Fed Reserve 2012 bulletin – Income by percentile and age

As a bonus, I also drew a box around income levels based on age. Where do you stack up? It appears that in general, as you get older, you make more money, until you reach retirement. It seems that people aren’t making as much in their retirement years. Is that a problem? Is it what you were expecting? If that isn’t in your plan, you may need to recheck things.

If you flip to page 17, there is a chart showing net worth based on both income and age. Using your income percentile you just figured out, check out the median net worth in thousands of dollars. Are you above or below the midpoint?

Federal Reserve 2012 bulletin – Net worth by income and age

Like the previous table, I also included net worth by age. Where you do rank in that? This makes me feel good, because I’m ahead of both. But that isn’t the final answer in this article.

The real question is: do I have enough to retire? I’m not there yet, but my plans should carry me there. What about you?

Another nugget of knowledge is how net worth has shifted since 2001. The table above lets us quickly look at previous years. Net worth for all families from 2001-2010 ranges $106100, $107200, $126400, and $77300. What do you think would account for a 17% increase in 2007 followed by a 39% drop?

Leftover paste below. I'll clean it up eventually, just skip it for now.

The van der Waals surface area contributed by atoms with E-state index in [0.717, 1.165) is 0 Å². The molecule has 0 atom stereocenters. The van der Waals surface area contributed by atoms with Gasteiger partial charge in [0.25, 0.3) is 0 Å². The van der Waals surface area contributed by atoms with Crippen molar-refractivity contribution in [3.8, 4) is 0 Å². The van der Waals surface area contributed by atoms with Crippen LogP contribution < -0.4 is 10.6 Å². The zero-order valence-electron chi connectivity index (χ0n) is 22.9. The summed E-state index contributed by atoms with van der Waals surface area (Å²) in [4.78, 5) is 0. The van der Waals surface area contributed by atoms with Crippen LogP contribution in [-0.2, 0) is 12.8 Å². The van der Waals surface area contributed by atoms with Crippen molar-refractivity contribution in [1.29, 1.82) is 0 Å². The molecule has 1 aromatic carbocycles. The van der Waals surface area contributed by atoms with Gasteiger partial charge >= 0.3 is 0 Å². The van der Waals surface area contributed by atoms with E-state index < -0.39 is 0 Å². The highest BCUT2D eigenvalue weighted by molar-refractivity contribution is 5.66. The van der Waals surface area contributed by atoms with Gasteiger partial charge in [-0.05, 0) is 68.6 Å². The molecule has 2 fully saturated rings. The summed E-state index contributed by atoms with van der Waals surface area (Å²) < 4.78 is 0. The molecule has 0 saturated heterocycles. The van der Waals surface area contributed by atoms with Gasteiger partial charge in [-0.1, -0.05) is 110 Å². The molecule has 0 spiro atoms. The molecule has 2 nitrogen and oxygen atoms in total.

Rises and drops in net worth are based on where people have invested their money. The two biggest things people are investing in are 401K plans and primary homes. Those both took a big wallop in 2008, and people’s net worth suffered. My own net worth is still 20% down from where I was before the 2008 market correction. It’s part of the reason I realized I needed to get out and find something better.

These are good reasons to start tracking your net worth. How do you track with these trends? Could you handle a 39% drop in net worth if you were in retirement? If you are investing in the same things as everyone else, then that is what will happen! But if your net worth doesn’t suffer from these types of corrections, you may have developed some adequate financial insulation. No way to tell without tracking things yourself.